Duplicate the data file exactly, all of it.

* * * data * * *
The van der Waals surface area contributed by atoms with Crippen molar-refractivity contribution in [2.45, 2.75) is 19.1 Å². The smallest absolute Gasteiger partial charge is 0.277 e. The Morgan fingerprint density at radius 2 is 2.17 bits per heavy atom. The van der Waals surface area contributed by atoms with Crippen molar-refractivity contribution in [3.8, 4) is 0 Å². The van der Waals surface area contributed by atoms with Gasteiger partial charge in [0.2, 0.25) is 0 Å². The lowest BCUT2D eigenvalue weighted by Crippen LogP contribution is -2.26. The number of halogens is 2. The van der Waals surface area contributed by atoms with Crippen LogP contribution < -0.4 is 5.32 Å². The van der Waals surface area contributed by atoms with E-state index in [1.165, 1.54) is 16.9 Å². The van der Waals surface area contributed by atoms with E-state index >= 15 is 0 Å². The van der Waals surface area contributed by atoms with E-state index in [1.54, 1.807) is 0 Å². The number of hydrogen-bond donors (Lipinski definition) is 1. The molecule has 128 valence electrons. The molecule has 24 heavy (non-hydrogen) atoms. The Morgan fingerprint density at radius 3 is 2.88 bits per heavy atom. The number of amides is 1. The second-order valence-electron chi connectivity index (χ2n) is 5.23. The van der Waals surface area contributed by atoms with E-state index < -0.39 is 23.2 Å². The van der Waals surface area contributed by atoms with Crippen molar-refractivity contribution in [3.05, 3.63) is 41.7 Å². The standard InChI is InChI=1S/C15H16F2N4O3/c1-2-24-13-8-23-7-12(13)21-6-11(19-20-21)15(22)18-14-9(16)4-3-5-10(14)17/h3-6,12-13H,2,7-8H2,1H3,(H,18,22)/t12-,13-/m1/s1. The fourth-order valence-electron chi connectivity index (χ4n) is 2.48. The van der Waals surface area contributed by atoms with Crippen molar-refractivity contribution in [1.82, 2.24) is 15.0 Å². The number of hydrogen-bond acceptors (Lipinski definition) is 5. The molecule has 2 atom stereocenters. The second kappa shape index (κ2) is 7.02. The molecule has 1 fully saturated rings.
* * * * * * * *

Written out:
The van der Waals surface area contributed by atoms with Crippen molar-refractivity contribution in [2.45, 2.75) is 19.1 Å². The smallest absolute Gasteiger partial charge is 0.277 e. The Morgan fingerprint density at radius 2 is 2.17 bits per heavy atom. The van der Waals surface area contributed by atoms with Crippen molar-refractivity contribution in [3.8, 4) is 0 Å². The van der Waals surface area contributed by atoms with Gasteiger partial charge in [0.2, 0.25) is 0 Å². The lowest BCUT2D eigenvalue weighted by Crippen LogP contribution is -2.26. The number of halogens is 2. The van der Waals surface area contributed by atoms with Crippen LogP contribution < -0.4 is 5.32 Å². The van der Waals surface area contributed by atoms with E-state index in [1.165, 1.54) is 16.9 Å². The van der Waals surface area contributed by atoms with E-state index >= 15 is 0 Å². The van der Waals surface area contributed by atoms with E-state index in [1.54, 1.807) is 0 Å². The number of hydrogen-bond donors (Lipinski definition) is 1. The molecule has 128 valence electrons. The molecule has 24 heavy (non-hydrogen) atoms. The Morgan fingerprint density at radius 3 is 2.88 bits per heavy atom. The number of amides is 1. The second-order valence-electron chi connectivity index (χ2n) is 5.23. The van der Waals surface area contributed by atoms with E-state index < -0.39 is 23.2 Å². The van der Waals surface area contributed by atoms with Crippen molar-refractivity contribution in [3.05, 3.63) is 41.7 Å². The standard InChI is InChI=1S/C15H16F2N4O3/c1-2-24-13-8-23-7-12(13)21-6-11(19-20-21)15(22)18-14-9(16)4-3-5-10(14)17/h3-6,12-13H,2,7-8H2,1H3,(H,18,22)/t12-,13-/m1/s1. The fourth-order valence-electron chi connectivity index (χ4n) is 2.48. The van der Waals surface area contributed by atoms with Crippen molar-refractivity contribution in [1.82, 2.24) is 15.0 Å². The number of hydrogen-bond acceptors (Lipinski definition) is 5. The molecule has 2 atom stereocenters. The second kappa shape index (κ2) is 7.02. The molecule has 1 fully saturated rings.